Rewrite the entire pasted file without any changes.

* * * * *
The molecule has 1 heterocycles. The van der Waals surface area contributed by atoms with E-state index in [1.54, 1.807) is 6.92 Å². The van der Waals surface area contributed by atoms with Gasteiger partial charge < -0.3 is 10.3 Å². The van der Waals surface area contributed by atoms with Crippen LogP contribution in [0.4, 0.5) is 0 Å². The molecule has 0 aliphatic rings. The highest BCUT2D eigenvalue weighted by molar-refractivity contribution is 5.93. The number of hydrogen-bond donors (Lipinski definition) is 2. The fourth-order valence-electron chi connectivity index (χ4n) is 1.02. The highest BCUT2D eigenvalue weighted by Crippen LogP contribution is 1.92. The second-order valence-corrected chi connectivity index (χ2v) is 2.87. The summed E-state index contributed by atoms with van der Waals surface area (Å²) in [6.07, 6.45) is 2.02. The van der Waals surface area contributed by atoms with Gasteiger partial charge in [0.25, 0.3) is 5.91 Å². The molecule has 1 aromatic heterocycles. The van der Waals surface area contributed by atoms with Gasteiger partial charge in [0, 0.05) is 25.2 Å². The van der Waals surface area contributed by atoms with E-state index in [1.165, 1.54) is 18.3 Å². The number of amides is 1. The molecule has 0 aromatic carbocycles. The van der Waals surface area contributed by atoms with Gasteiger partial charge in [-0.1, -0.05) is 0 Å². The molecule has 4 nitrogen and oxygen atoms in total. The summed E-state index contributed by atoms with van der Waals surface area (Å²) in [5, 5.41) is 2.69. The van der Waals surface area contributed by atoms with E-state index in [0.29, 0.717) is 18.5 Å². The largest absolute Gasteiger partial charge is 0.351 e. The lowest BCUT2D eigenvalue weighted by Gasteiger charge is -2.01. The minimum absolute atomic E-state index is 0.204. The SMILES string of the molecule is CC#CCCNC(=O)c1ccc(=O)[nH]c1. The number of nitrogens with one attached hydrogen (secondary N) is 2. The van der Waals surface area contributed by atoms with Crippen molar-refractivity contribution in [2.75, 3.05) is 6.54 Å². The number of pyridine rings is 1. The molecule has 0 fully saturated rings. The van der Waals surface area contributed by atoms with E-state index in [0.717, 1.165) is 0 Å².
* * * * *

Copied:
The molecule has 1 heterocycles. The van der Waals surface area contributed by atoms with E-state index in [1.54, 1.807) is 6.92 Å². The van der Waals surface area contributed by atoms with Gasteiger partial charge < -0.3 is 10.3 Å². The van der Waals surface area contributed by atoms with Crippen LogP contribution in [0.4, 0.5) is 0 Å². The molecule has 0 aliphatic rings. The highest BCUT2D eigenvalue weighted by molar-refractivity contribution is 5.93. The number of hydrogen-bond donors (Lipinski definition) is 2. The fourth-order valence-electron chi connectivity index (χ4n) is 1.02. The highest BCUT2D eigenvalue weighted by Crippen LogP contribution is 1.92. The second-order valence-corrected chi connectivity index (χ2v) is 2.87. The summed E-state index contributed by atoms with van der Waals surface area (Å²) in [6.07, 6.45) is 2.02. The van der Waals surface area contributed by atoms with Gasteiger partial charge in [0.25, 0.3) is 5.91 Å². The molecule has 1 aromatic heterocycles. The van der Waals surface area contributed by atoms with Gasteiger partial charge in [0, 0.05) is 25.2 Å². The van der Waals surface area contributed by atoms with E-state index in [1.165, 1.54) is 18.3 Å². The number of amides is 1. The molecule has 0 aromatic carbocycles. The van der Waals surface area contributed by atoms with Gasteiger partial charge in [-0.1, -0.05) is 0 Å². The molecule has 4 nitrogen and oxygen atoms in total. The summed E-state index contributed by atoms with van der Waals surface area (Å²) in [5, 5.41) is 2.69. The van der Waals surface area contributed by atoms with E-state index in [0.29, 0.717) is 18.5 Å². The largest absolute Gasteiger partial charge is 0.351 e. The lowest BCUT2D eigenvalue weighted by Gasteiger charge is -2.01. The minimum absolute atomic E-state index is 0.204. The SMILES string of the molecule is CC#CCCNC(=O)c1ccc(=O)[nH]c1. The number of nitrogens with one attached hydrogen (secondary N) is 2. The van der Waals surface area contributed by atoms with Crippen molar-refractivity contribution in [2.75, 3.05) is 6.54 Å². The number of pyridine rings is 1. The molecule has 0 fully saturated rings. The van der Waals surface area contributed by atoms with E-state index in [0.717, 1.165) is 0 Å².